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France's new environment minister says energy plan due end-October

London — France's new environment and energy minister Francois de Rugy Wednesday said the national energy roadmap for the coming decade would be presented by the end of October.

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In his first interview following his appointment Tuesday, the new minister told France Inter he would "not deviate from the path of ecological transformation." "We will do what has never been done before," de Rugy said, referring to the multi-annual energy plans (PPE) but without providing details.

"I will meet everyone and listen to the constraints of reality. But I will not deviate from the path of the ecological transformation," de Rugy said on his twitter account following the interview.

De Rugy was a member of the Green Party before joining President Emmanuel Macron's LREM party last year. He has been acting as speaker of the National Assembly.

Questioned about incumbent power utility EDF's lobbying and influence on energy policy, the minister noted the utility was an 85% state-owned public enterprise with parliament responsible for policy.

He referred to renewables expansion and especially offshore wind as a key challenge for EDF.

De Rugy has been a lawmaker for the Nantes region on the French Atlantic coast since 2007. The region has developed into a key hub for French offshore wind, with EDF's Saint-Nazaire project expected to be France's first large offshore wind farm to enter operation by 2021.

France's wind energy lobby FEE Wednesday appealed to the minister to confirm state support for offshore wind projects, described as the "Achilles' heel" of the country's renewable energy program.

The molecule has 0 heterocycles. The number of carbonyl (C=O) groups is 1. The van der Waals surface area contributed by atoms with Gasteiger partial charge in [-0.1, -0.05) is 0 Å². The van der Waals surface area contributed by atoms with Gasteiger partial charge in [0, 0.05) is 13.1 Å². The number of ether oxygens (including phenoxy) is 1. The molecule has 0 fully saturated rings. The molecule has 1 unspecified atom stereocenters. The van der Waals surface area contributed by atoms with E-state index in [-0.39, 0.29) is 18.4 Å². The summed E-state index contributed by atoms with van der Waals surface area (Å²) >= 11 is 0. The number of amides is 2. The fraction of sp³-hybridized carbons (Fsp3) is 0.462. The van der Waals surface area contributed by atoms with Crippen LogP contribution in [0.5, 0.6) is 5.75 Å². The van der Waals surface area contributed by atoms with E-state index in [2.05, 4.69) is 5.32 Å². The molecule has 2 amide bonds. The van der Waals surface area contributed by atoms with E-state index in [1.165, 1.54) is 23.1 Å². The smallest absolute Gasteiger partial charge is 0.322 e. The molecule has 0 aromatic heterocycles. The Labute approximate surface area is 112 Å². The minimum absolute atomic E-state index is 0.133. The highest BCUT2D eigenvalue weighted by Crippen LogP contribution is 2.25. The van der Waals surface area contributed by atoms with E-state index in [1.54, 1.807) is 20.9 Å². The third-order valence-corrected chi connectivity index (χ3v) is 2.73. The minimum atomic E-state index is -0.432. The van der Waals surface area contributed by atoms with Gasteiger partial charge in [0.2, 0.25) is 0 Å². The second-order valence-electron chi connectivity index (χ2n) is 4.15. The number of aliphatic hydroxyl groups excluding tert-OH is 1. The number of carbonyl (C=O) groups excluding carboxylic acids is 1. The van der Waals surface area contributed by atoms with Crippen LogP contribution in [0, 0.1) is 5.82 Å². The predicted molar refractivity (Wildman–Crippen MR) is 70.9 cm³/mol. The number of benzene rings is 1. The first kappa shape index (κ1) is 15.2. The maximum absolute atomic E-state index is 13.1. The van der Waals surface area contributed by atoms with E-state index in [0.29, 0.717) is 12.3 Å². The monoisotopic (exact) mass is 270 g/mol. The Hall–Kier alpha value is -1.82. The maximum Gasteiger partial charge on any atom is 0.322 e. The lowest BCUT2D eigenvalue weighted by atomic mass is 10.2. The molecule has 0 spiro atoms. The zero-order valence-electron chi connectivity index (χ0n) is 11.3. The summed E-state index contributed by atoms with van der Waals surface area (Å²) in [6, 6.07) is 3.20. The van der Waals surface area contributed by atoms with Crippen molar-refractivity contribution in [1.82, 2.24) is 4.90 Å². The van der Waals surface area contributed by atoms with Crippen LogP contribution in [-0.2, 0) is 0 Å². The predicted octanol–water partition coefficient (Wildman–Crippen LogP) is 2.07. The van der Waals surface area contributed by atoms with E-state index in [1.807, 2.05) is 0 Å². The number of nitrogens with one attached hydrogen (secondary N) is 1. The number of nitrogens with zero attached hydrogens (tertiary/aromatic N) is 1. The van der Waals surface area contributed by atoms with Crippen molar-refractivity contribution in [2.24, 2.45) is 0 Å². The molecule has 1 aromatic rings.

Pragmatist with green credentials According to state broadcaster France24, de Rugy is known as a pragmatist who backed Macron's decision last year to delay the planned reduction of nuclear in the French power mix.

However before joining Macron's LREM, de Rugy campaigned for a full exit from nuclear by 2040 and 100% renewables by 2050.

Rugy is considered more of the career politician and a safe choice by Macron, according to a note by analysts at Royal Bank of Canada Wednesday.

De Rugy replaces Nicolas Hulot, a former environmental activist and the most popular minister in the Macron administration, who abruptly resigned last week in a live radio interview blaming lack of support from the government.

Speaking to France Inter last Tuesday, Hulot said he had failed to persuade the government of the economic and technical "madness" of persisting with nuclear energy, which he said was "useless...economically and technically." France last year delayed the aim of reducing the share of nuclear energy to 50% of national power production by 2025, which was made law in 2015 with the government concluding a consultation on the new PPEs for 2018-2023 and 2024-2028 in July and first guidelines expected due to be published this summer.

Before the summer break, Hulot called for the PPEs to include a precise nuclear reactor closure schedule, which would be made possible by a massive expansion of renewables.

De Rugy did not give any indication when the 50% nuclear cut target would be achieved, with many observers agreeing that this would be unlikely before the 2030s.

De Rugy will retain Hulot's team of three junior ministers: energy minister Sebastion Lecornu, ecology transition and solidarity minister Brune Poirson and transport minister Elisabeth Borne.

--Andreas Franke,

--Edited by Jonathan Dart,